Scripps Howard News Service
"PEOPLE PEOPLE MUSIC MUSIC," Groove Collective (Savoy Jazz World Wide)
May 22, 2006
by Chuck Campbell
Outside of the jazz inner circle, the J-word is anathema as a descriptor for anything beyond a pure jazz act to anyone other than a jazz lover. The rank and file may be more inclined to kick back with jazz than opera, but it's generally not something they seek out.
That's why the promo sticker on the cover of Groove Collective's new "People People Music Music" touts the band's "multi-hued funk" (with no mention of the J-word) and why a representative from the group's label _ the newly formed and aptly named Savoy Jazz World Wide _ is quoted as saying there is "no band better to launch a groove and electronica oriented label."
Too bad marketing hang-ups prevent "People People Music Music" from being tagged with the term "jazz fusion," because Groove Collective is particularly good at it. The tight sextet from New York City meshes together a sound with vivacious percussion, spiked brass and mellower keyboards. And while jazz figures heavily into the mix, Groove Collective taps other influences, including geared-down New Age on "Eat No Space," a spirited Cuban jam on "Tito" (a tribute to Tito Puente) and dance on the electric-massaged "Set Up."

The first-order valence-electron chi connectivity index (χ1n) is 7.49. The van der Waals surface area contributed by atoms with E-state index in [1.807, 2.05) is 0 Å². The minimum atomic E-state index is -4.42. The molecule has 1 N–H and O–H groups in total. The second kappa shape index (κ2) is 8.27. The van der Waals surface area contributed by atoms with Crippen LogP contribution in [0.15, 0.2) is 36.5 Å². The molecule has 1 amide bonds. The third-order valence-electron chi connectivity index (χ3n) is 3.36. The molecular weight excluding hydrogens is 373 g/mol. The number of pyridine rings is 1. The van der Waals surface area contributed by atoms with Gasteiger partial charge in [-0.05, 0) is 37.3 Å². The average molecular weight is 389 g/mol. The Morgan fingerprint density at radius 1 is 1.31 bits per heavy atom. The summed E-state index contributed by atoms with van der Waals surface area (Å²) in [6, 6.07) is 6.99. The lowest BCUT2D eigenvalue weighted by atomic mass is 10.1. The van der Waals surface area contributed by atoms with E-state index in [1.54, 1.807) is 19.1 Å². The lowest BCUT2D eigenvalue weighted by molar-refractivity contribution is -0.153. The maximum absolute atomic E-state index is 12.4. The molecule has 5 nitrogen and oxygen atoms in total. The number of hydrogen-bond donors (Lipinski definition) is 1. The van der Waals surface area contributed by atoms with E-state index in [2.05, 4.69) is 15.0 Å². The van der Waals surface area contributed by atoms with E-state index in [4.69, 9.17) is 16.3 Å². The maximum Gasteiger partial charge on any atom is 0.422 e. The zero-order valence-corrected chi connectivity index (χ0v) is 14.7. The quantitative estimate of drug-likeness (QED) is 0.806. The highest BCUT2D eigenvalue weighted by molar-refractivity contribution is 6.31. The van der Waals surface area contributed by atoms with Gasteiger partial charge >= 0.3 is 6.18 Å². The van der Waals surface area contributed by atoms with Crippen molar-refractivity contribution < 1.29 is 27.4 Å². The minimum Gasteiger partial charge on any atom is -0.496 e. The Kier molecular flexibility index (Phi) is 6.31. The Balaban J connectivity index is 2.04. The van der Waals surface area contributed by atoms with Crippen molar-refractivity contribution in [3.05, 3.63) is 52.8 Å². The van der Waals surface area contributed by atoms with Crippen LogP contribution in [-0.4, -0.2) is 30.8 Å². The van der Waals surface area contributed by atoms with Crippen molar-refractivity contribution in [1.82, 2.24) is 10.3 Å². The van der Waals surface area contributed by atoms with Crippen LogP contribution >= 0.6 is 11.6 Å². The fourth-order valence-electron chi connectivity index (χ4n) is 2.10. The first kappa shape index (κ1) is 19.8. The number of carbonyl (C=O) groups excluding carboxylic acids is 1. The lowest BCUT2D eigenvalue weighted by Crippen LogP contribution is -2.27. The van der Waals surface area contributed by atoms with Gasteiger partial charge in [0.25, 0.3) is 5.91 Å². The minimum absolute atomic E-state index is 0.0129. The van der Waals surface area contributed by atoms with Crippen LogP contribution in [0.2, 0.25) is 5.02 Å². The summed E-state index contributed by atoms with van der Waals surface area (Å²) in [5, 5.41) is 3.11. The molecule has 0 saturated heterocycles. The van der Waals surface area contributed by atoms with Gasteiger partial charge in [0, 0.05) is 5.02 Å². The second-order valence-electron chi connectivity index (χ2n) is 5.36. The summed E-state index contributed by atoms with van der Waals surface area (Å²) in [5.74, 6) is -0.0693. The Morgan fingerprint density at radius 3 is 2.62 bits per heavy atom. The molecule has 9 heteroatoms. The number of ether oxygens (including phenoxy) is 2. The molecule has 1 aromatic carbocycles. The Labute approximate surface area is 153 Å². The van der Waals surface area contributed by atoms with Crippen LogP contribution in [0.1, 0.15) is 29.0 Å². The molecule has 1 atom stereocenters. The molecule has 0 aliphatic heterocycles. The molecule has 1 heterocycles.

Meanwhile, the instrumental focus keeps shifting on this free-flowing release, from trumpet to flute to Fender Rhodes.
Unfortunately, a few tracks on "People People Music Music" do illustrate the stereotypical downside of jazz, as when a renegade sax grates on "6 for Fred" and when "Centerfield" takes a while to get started and then just goes in circles. But the only mitigated catastrophe is the R&B-flavored buzzkill "DFU," featuring the kind of cheesy vocals that became passi in commercial jingles decades ago.
Otherwise, the Groove Collective does jazz fusion well, with nothing to hide.